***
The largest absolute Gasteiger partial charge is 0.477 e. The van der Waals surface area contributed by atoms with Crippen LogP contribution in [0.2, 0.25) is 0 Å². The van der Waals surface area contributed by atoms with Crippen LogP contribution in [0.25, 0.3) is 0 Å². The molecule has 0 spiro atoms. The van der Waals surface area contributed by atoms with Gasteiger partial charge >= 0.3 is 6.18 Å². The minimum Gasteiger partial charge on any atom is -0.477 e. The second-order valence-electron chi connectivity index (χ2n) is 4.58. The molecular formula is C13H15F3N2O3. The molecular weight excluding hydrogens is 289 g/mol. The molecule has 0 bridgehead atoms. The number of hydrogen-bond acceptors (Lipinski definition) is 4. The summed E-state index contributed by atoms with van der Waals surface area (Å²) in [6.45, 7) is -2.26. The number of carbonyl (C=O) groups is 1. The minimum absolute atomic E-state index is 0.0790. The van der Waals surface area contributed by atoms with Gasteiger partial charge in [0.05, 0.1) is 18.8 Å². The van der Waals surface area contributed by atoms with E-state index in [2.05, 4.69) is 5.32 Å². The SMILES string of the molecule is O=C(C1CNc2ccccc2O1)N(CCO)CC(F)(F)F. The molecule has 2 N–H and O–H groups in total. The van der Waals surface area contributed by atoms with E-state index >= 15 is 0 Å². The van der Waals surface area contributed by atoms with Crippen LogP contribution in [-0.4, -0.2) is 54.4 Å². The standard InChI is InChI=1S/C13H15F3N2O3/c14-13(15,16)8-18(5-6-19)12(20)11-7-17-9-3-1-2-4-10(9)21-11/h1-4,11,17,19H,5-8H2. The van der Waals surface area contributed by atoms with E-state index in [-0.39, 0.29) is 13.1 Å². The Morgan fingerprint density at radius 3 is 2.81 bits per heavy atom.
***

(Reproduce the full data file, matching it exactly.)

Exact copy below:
The largest absolute Gasteiger partial charge is 0.477 e. The van der Waals surface area contributed by atoms with Crippen LogP contribution in [0.2, 0.25) is 0 Å². The van der Waals surface area contributed by atoms with Crippen LogP contribution in [0.25, 0.3) is 0 Å². The molecule has 0 spiro atoms. The van der Waals surface area contributed by atoms with Gasteiger partial charge >= 0.3 is 6.18 Å². The minimum Gasteiger partial charge on any atom is -0.477 e. The second-order valence-electron chi connectivity index (χ2n) is 4.58. The molecular formula is C13H15F3N2O3. The molecular weight excluding hydrogens is 289 g/mol. The molecule has 0 bridgehead atoms. The number of hydrogen-bond acceptors (Lipinski definition) is 4. The summed E-state index contributed by atoms with van der Waals surface area (Å²) in [6.45, 7) is -2.26. The number of carbonyl (C=O) groups is 1. The minimum absolute atomic E-state index is 0.0790. The van der Waals surface area contributed by atoms with Gasteiger partial charge in [0.05, 0.1) is 18.8 Å². The van der Waals surface area contributed by atoms with E-state index in [2.05, 4.69) is 5.32 Å². The SMILES string of the molecule is O=C(C1CNc2ccccc2O1)N(CCO)CC(F)(F)F. The molecule has 2 N–H and O–H groups in total. The van der Waals surface area contributed by atoms with E-state index >= 15 is 0 Å². The van der Waals surface area contributed by atoms with Crippen LogP contribution in [-0.4, -0.2) is 54.4 Å². The standard InChI is InChI=1S/C13H15F3N2O3/c14-13(15,16)8-18(5-6-19)12(20)11-7-17-9-3-1-2-4-10(9)21-11/h1-4,11,17,19H,5-8H2. The van der Waals surface area contributed by atoms with E-state index in [-0.39, 0.29) is 13.1 Å². The Morgan fingerprint density at radius 3 is 2.81 bits per heavy atom.